The notion of a strongly regular Banach space was introduced and studied in [Some topological and geometrical structures in Banach spaces, Ghoussoub et al., Memoirs of the American Mathematical Society, (1987), No. 378], see here.

A Banach space $X$ is called strongly regular if for every $\varepsilon>0$ and every nonempty convex bounded subset $C\subset X$ there exist positive reals $t_1,\dots, t_k$ with $\sum_{i=1}^n t_i=1$ and nonempty relatively weak-open subsets $U_1,\dots ,U_n \subset C$ such that the norm diameter of $\sum_{i=1}^n t_i U_i$ is less than $\varepsilon$.

Let $C^k(M)$ be the Banach space of the $k$-times continuously differentable real-valued functions on a smooth compact manifold $M$ with the usual norm. I wish to show that $C^k(M)$ is not strongly regular (because it is an assumption in a theorem I would like to quote). Is this known?

I suspect that no Banach space that contains an isomorphic copy of $c_0$ is strongly regular. Is this true?

Is there a slick way to see that $C^k(M)$ contains a copy of $c_0$? I think I can prove by hand by embedding $c_0$ to $C([0,1])$, and then embedding the latter into $C^k(M)$ by integrating $k$ times and using spherical coordinates, but I would rather quote a reference.

Disclaimer: Banach spaces in not my area of expertise.

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    $\begingroup$ For an embedded $c_0$, how about this? Choose countably many pairwise disjoint open sets $U_n \subset M$. For each one, let $f_n \in C^\infty_c(U_n)$ with $C^k$-norm one. Consider the map which sends $(a_n) \in c_0$ to $\sum a_n f_n$. $\endgroup$ Mar 5, 2017 at 21:12
  • $\begingroup$ Oh wait, that still needs a little work. Take $k=1$ for instance. If $|f_1|$ is small and $|\nabla f_1|$ is large, but for $f_2$ it is the other way around, then $f_1 + f_2$ might have $C^1$ norm larger than 1. $\endgroup$ Mar 5, 2017 at 21:41
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    $\begingroup$ @NateEldredge: Thank you. Your argument does work for the maximum norm $\|f\|=\max_{j,\alpha} |f^\alpha |_{C(D_j)}$ where $\alpha$ is a multi-index of order $\le k$, and $\{D_j\}$ is a finite cover of $M$ by compact disks each lying in a coordinate chart. We can assume that your sets $U_n$ lie in exactly one disk $D_j$. $\endgroup$ Mar 5, 2017 at 23:45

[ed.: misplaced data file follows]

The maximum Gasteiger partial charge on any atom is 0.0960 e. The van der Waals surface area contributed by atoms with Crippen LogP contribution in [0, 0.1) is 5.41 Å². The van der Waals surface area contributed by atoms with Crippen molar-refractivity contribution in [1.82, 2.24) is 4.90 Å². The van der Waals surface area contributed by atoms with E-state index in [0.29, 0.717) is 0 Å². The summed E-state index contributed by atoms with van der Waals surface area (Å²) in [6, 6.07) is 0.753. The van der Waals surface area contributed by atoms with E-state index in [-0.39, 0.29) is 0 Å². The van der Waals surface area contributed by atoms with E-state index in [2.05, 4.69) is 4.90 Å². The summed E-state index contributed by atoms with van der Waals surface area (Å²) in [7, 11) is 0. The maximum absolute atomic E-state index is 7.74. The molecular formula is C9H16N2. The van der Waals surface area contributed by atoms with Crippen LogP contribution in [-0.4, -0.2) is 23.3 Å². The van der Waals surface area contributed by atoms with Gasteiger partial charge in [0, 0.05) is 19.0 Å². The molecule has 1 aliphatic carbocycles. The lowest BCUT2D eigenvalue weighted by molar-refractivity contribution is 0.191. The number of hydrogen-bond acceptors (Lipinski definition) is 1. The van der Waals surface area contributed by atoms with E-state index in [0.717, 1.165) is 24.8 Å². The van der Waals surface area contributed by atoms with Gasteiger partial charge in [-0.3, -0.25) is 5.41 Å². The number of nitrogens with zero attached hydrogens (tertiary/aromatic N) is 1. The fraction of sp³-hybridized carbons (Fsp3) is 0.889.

1 Answer 1


$C^k(M)$ is isomorphic to $C(M)$ and hence, by Milutin's Theorem, to $C[0,1]$. The first statement is more or less obvious since the norm on $C^k(M)$ is equivalent on a $k$-codimensional subspace to the sup norm of the $k$-th derivative and $C(M)$ contains a (necessarily complemented) subspace isomorphic to $c_0$.

I don't remember the definition of strongly regular and don't have the Ghoussoub et al Memoir here to look it up.

EDIT 3/6/17: As Mikhail Ostrovskii mentioned in a comment, $C^k(M)$ is NOT isomorphic to $C(M)$ when the dimension of $M$ is two or more, at least for some $M$.

  • $\begingroup$ Strongly regular is an isomorphic property that passes to subspaces. $C[0,1]$ is isomorphically universal for separable spaces and there exist non strongly regular separable spaces ($L_1(0,1)$ is the most obvious, I guess), so $C[0,1]$ is not strongly regular. $\endgroup$ Mar 5, 2017 at 22:01
  • $\begingroup$ Thank you, this explains a number of things for me. I am still struggling making rigorous the isomorphism of $C^k(M)$ and $C(M)$. The $k$th derivative does not quite make sense when $M$ has dimension $>1$. But ultimately all one needs is a copy of $c_0$ inside $C^k(M)$ which is easily produced. $\endgroup$ Mar 5, 2017 at 23:47
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    $\begingroup$ I would like to mention in this connection that Kislyakov [Funkcional. Anal. i Priložen. 9 (1975), no. 4, 22–27] proved that the space $C^{\ell}(I^n)$ of all $\ell$-times continuously differentiable functions on the $n$-dimensional cube $(\ell≥1,n≥2)$ is not isomorphic to any quotient space of any space $C(S)$. $\endgroup$ Mar 6, 2017 at 5:49
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    $\begingroup$ @Igor: Sorry about that. Of course Mikhail is correct. I made a correction to my answer. $\endgroup$ Mar 6, 2017 at 15:42

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